49. When the ‘formation of formators’ is undertaken on the basis of the Christian principles, it has as its objective not only the formation of individual teachers but the building up and consolidation of an entire educational community through a fruitful exchange between all involved, one that has both didactic and emotional dimensions. Thus, dynamic relationships grow between educators, and professional development is enriched by well-rounded personal growth, so that the work of teaching is carried out at the service of humanization. Therefore, Catholic educators need to be sufficiently prepared regarding the intricacies of the various questions that gender theory brings up and be fully informed about both current and proposed legislation in their respective jurisdictions, aided by persons who are qualified in this area, in a way that is balanced and dialogue-orientated. In addition, university-level institutes and centres of research are called to offer their own specific contribution here, so that adequate, up-to-date and life-long learning on this topic is always made available to educators.
50. Regarding the specific task of education in human love, undertaken “with the aid of the latest advances in psychology and the arts and science of teaching”, [60: Gravissimum Educationis, 1.] formators need to have “a suitable and serious psycho-pedagogic training which allows the seizing of particular situations which require a special solicitude”. [61: Educational Guidance in Human Love, 81.] As a consequence, “a clear vision of the situation is required because the method adopted not only gradually conditions the success of this delicate education, but also conditions cooperation between the various people in responsibility”. [62: Ibid., 83.]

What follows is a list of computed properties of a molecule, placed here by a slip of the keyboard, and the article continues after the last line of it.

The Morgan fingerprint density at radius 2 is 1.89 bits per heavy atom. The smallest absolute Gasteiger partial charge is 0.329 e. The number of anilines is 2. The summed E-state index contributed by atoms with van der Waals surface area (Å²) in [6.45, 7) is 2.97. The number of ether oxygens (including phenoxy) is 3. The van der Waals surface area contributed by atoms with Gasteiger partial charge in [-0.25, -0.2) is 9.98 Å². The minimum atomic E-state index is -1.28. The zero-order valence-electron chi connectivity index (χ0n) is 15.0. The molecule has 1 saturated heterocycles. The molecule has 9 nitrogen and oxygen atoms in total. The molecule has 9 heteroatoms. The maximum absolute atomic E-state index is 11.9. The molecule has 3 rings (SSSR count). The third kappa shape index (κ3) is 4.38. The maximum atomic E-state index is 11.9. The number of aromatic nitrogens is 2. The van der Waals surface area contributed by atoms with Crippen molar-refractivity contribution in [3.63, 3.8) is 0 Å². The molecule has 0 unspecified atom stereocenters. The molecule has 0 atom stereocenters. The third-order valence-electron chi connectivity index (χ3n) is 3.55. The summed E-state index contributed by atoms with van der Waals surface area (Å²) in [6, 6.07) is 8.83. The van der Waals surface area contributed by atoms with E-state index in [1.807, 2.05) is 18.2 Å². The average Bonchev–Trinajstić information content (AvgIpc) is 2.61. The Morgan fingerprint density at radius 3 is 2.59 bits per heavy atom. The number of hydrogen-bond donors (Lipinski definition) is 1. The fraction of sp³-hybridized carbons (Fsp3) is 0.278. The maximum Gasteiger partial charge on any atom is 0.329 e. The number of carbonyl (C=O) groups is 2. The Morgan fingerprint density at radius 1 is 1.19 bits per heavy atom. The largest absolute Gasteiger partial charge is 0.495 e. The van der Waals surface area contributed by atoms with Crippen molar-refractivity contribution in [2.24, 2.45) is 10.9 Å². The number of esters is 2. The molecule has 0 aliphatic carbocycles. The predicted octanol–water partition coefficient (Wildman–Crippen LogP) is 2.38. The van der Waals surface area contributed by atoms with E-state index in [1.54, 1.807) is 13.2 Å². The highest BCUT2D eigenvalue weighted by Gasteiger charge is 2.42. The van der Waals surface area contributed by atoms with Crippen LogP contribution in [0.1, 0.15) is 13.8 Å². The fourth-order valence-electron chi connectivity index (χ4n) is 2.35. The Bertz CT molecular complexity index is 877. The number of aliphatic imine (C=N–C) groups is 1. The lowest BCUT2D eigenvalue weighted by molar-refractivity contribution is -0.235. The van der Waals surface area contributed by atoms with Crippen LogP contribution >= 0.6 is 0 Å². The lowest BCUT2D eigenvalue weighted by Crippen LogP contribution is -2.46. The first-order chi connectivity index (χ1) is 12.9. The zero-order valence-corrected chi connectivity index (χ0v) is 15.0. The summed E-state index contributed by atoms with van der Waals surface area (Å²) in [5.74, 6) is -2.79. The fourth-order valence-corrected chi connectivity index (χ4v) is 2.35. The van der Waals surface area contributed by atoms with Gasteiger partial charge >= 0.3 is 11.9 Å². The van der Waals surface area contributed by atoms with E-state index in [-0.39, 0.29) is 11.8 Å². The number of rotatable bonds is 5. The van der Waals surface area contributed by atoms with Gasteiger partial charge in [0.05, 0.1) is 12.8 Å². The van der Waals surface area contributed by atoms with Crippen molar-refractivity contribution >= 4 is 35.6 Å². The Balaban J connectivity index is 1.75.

51. The autonomy and freedom of teaching is recognised today in many legal systems. In such a context, schools can collaborate with Catholic institutes of higher education to develop a deepened understanding of the various aspects of education in sexuality, with the further aim of creating new teaching materials, pedagogic reference works and teaching manuals that are based on the “Christian vision of man and women”. [63: Ibid., 22.] To this end, pedagogues, those who work in teacher-training and experts on literature for children and adolescents alike can all contribute to the creation of a body of innovative and creative tools that, in the face of other visions that are partial or distorted, offer a solid and integrated education of the human person from infancy onwards. Against the background of the renewal of the education alliance, collaboration at local, national and international level between all parties involved must not limit itself to sharing of ideas or useful swapping of best practice but should be made available as a key means of permanent formation of educators themselves.